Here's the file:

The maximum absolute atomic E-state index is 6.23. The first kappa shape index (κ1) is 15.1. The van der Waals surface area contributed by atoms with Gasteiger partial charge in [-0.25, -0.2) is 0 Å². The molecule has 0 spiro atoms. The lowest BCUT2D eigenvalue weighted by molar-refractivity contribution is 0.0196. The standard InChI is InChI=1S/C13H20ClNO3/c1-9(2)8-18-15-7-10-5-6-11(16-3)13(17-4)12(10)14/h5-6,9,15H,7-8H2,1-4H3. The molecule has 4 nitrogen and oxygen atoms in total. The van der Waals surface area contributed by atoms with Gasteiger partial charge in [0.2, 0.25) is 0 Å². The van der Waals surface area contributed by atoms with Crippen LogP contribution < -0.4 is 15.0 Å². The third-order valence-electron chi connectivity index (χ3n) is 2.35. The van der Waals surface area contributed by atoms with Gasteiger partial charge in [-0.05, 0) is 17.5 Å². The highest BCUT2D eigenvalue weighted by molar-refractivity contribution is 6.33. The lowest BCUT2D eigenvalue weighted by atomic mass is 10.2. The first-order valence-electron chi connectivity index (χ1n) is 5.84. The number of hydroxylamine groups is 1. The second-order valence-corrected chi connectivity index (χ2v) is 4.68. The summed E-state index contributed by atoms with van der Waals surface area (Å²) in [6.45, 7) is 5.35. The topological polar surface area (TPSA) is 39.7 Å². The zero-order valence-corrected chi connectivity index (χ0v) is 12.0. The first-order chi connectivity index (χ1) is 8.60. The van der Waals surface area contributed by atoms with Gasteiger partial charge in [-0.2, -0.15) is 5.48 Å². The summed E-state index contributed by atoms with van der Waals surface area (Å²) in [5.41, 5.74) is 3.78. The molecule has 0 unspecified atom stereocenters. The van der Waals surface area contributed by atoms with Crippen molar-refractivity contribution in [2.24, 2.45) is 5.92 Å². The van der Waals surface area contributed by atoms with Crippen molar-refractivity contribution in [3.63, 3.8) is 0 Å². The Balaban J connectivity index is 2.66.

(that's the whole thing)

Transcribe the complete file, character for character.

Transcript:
The maximum absolute atomic E-state index is 6.23. The first kappa shape index (κ1) is 15.1. The van der Waals surface area contributed by atoms with Gasteiger partial charge in [-0.25, -0.2) is 0 Å². The molecule has 0 spiro atoms. The lowest BCUT2D eigenvalue weighted by molar-refractivity contribution is 0.0196. The standard InChI is InChI=1S/C13H20ClNO3/c1-9(2)8-18-15-7-10-5-6-11(16-3)13(17-4)12(10)14/h5-6,9,15H,7-8H2,1-4H3. The molecule has 4 nitrogen and oxygen atoms in total. The van der Waals surface area contributed by atoms with Gasteiger partial charge in [0.2, 0.25) is 0 Å². The van der Waals surface area contributed by atoms with Crippen LogP contribution < -0.4 is 15.0 Å². The third-order valence-electron chi connectivity index (χ3n) is 2.35. The van der Waals surface area contributed by atoms with Gasteiger partial charge in [-0.05, 0) is 17.5 Å². The highest BCUT2D eigenvalue weighted by molar-refractivity contribution is 6.33. The lowest BCUT2D eigenvalue weighted by atomic mass is 10.2. The first-order valence-electron chi connectivity index (χ1n) is 5.84. The number of hydroxylamine groups is 1. The second-order valence-corrected chi connectivity index (χ2v) is 4.68. The summed E-state index contributed by atoms with van der Waals surface area (Å²) in [6.45, 7) is 5.35. The topological polar surface area (TPSA) is 39.7 Å². The zero-order valence-corrected chi connectivity index (χ0v) is 12.0. The first-order chi connectivity index (χ1) is 8.60. The van der Waals surface area contributed by atoms with Gasteiger partial charge in [-0.2, -0.15) is 5.48 Å². The summed E-state index contributed by atoms with van der Waals surface area (Å²) in [5.41, 5.74) is 3.78. The molecule has 0 unspecified atom stereocenters. The van der Waals surface area contributed by atoms with Crippen molar-refractivity contribution in [2.24, 2.45) is 5.92 Å². The van der Waals surface area contributed by atoms with Crippen molar-refractivity contribution in [3.63, 3.8) is 0 Å². The Balaban J connectivity index is 2.66.